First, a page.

You want your wedding to go off without a hitch, which is why it’s important to get your closest family and friends together before the big day. A wedding rehearsal dinner is a chance for the couple and loved ones to celebrate before the wedding— pre-wedding party, if you will.
But who should you invite to a rehearsal dinner? And what do rehearsal dinners entail? Don’t worry, we’re covering it all here at Zola.
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Rehearsal dinners are not a must, but they are tradition. The style and formality of them vary depending on the couple, so there’s no need to go all-out if that’s not your style. Not only do rehearsal dinners give the families of the couple an opportunity to spend quality time together, but they’re also a really nice way to celebrate the upcoming nuptials. Plus, rehearsal dinners are another excuse to eat good food—who doesn’t love that?!
Before you start planning your amazing rehearsal dinner, you need to know the etiquette around the pre-wedding activity. There are lots of things to consider, and we aim to make wedding planning as easy as possible, so let’s dig in.
If you’ve ever been part of a wedding party or attended a close family member’s wedding, chances are you’ve also gone to a rehearsal dinner. It’s considered the last of the “pre-wedding” activities and an opportunity for the couple and their close loved ones to go over wedding details and have some fun.
As the name suggests, a rehearsal dinner is an evening meal. Typically guests enjoy nice food, a few drinks, and people give toasts. Gifts are often part of the celebrations, too. Think of rehearsal dinners as a more intimate version of a wedding reception. Rehearsal dinners can be as formal or casual as you like—just like a wedding. Some couples are also big fans of rehearsal dinner alternatives. (We’ll get to that later.)
Like all things weddings, there are traditions—but you don’t need to stick to them. Traditionally, the groom’s parents hold the rehearsal dinner the night before the wedding. For Saturday weddings, this means the rehearsal dinner is typically on a Friday. (If you’re having a weekday wedding, you can always throw the rehearsal dinner the weekend prior.)
However, nowadays, some people find it too stressful to have an event before their wedding with all the last-minute to-dos. As a result, some couples throw rehearsal dinners a few nights before the wedding.
The groom’s parents traditionally host the rehearsal dinner and foot the bill. Nowadays, it’s not uncommon for couples to pay for the dinner themselves, or have both sides of the family split costs. (Just be sure you take into account the cost of the rehearsal dinner in your wedding budget if you’re paying for it.)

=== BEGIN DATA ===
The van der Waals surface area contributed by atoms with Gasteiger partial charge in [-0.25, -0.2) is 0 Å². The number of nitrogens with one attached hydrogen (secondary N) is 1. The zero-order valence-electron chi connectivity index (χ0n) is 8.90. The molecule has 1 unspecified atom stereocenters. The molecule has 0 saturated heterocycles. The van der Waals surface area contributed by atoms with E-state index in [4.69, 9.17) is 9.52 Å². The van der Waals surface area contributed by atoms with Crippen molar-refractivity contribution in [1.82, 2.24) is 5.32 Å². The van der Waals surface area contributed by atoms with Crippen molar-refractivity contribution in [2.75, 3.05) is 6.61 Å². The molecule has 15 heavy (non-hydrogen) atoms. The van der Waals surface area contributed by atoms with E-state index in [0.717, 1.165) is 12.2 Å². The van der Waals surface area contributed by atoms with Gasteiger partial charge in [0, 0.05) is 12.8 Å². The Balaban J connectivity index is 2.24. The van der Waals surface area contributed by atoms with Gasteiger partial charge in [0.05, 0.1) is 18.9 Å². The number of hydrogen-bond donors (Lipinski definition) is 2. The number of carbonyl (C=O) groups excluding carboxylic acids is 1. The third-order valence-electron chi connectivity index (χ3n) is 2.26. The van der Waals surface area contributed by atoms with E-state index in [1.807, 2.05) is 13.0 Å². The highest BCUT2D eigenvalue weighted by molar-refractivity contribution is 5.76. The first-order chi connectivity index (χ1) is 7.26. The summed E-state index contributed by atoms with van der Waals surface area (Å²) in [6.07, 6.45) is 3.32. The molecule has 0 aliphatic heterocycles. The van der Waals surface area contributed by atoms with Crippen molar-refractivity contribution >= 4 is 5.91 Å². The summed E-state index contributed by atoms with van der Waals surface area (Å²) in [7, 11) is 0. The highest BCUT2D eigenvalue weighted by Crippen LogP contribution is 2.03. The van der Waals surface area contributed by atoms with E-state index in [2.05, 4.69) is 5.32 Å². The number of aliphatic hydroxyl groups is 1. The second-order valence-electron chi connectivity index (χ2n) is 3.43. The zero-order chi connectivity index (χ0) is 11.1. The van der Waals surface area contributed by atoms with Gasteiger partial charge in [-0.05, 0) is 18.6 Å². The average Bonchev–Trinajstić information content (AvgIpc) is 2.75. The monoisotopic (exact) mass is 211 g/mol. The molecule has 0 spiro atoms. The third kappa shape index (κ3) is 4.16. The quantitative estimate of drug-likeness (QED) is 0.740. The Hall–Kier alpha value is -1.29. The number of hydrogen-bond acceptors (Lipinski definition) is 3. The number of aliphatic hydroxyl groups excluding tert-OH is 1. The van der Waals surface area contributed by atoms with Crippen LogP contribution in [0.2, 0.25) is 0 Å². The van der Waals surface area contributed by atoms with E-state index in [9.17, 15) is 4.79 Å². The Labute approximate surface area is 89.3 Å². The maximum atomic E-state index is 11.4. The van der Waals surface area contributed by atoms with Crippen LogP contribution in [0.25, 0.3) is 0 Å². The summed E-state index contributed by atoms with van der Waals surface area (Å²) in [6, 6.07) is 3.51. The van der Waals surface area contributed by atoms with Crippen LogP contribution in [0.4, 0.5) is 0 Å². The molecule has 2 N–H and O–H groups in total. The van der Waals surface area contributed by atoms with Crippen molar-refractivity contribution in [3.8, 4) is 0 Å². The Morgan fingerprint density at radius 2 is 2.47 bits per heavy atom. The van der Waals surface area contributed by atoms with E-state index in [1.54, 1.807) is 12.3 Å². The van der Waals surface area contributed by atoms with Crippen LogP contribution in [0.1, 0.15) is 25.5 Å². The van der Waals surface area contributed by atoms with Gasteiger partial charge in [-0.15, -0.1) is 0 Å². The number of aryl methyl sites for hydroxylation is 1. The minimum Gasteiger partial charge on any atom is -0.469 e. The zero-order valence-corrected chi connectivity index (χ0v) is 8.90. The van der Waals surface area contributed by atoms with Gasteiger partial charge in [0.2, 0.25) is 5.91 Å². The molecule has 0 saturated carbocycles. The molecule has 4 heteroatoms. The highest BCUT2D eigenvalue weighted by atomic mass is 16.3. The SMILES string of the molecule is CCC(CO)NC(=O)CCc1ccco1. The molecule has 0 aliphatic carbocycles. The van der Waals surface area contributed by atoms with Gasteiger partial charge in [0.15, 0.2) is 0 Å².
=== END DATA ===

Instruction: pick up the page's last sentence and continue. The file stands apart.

Again, it’s up to each individual couple, but if we’re talking tradition, the groom’s family. Now, many couples like to have a say in where and when the dinner happens. For couples who have a wedding planner or wedding coordinator, the planner can take the details into their own hands and execute your vision, too. Where you end up hosting the rehearsal dinner will largely dictate the planning process.
Some couples choose to send out formal rehearsal dinner invites in the mail, whereas others send out details via email, wedding website, or a phone call. Whatever method you choose, it’s a good idea to send out the wedding rehearsal dinner invitation at least four to six weeks before the wedding festivities. If travel is a consideration for guests, it never hurts to tell them the details earlier, so they can book a hotel in time for the pre-wedding celebration fun.
If a family member or friend in the wedding party is traveling out of town with a guest for your wedding, it’s good form to let them bring their plus-one to the rehearsal dinner. For guests that live in town or don’t have a significant other, there’s no pressure to extend an offer for a plus-one.
It’s important to note that if you’re not allowing plus-ones to the wedding—period—then there’s no need to offer up plus-ones for the dinner either.
Aside from eating good food and enjoying a drink, rehearsal dinners typically include speeches. It’s custom for the host of the event to give a welcome speech to guests, and it’s also common for the couple to say thanks to everyone for coming and sharing a few words. The parents of the couple may be inclined to give a toast too, as may the maid of honor or best man.
It’s also nice for the couple to give out little thank-you gifts to bridal party members at the rehearsal dinner. While not mandatory, it’s an opportunity to thank everyone for helping make your day so special.
Before the big day, you want to make sure guests don’t overdo it the night before your wedding. Make sure water is widely available and offer non-alcoholic beverages, too. You can also put a limit on how much wine is on the table or choose not to host an open bar. Also, be sure guests don’t stay out too late, so they’re fresh for your wedding day.
A good place to start is to look at who will be at your actual ceremony rehearsal. Oftentimes, this is the group of people that many will pick to have their rehearsal dinner with.
But that doesn’t mean you can’t veer away from tradition and plan your dinner the way you want it and invite who you want. The best way to approach planning a rehearsal dinner is to ask yourself: What do you want the dinner to be? Small and intimate or an excuse to throw another lavish bash ahead of your wedding?
Of course, cost may limit who you invite, but we’ll look at some people you should consider to get you started.
Many rehearsal dinners involve your immediate family from both sides. This group usually forms the core of who’s invited to the dinner, and sticking to some immediate family and a few extras can make for an intimate and cozy evening.
If you’re incorporating a wedding party into your big day, definitely consider bringing them to the rehearsal dinner. And it’s good form to allow them to bring their plus-ones, as well. Your wedding party—especially maid of honor and best man—will likely play a role in helping organize the rehearsal dinner, and they may even give a speech.
This is a nice (and customary) gesture. Depending on your relationship with the officiant (for instance, a religious leader), they may not attend, but will surely appreciate the invitation. If they do come, it can be nice for them to get a sense of the couple’s family and closest friends before they help you say “I do.”
Are you planning to have a flower girl? A ring bearer? Send them a rehearsal dinner invite (along with their parents), so that you can have your full party in attendance. Of course, this will depend on the rehearsal dinner venue. If you’re having an event at a bar or casino, kids should not be included.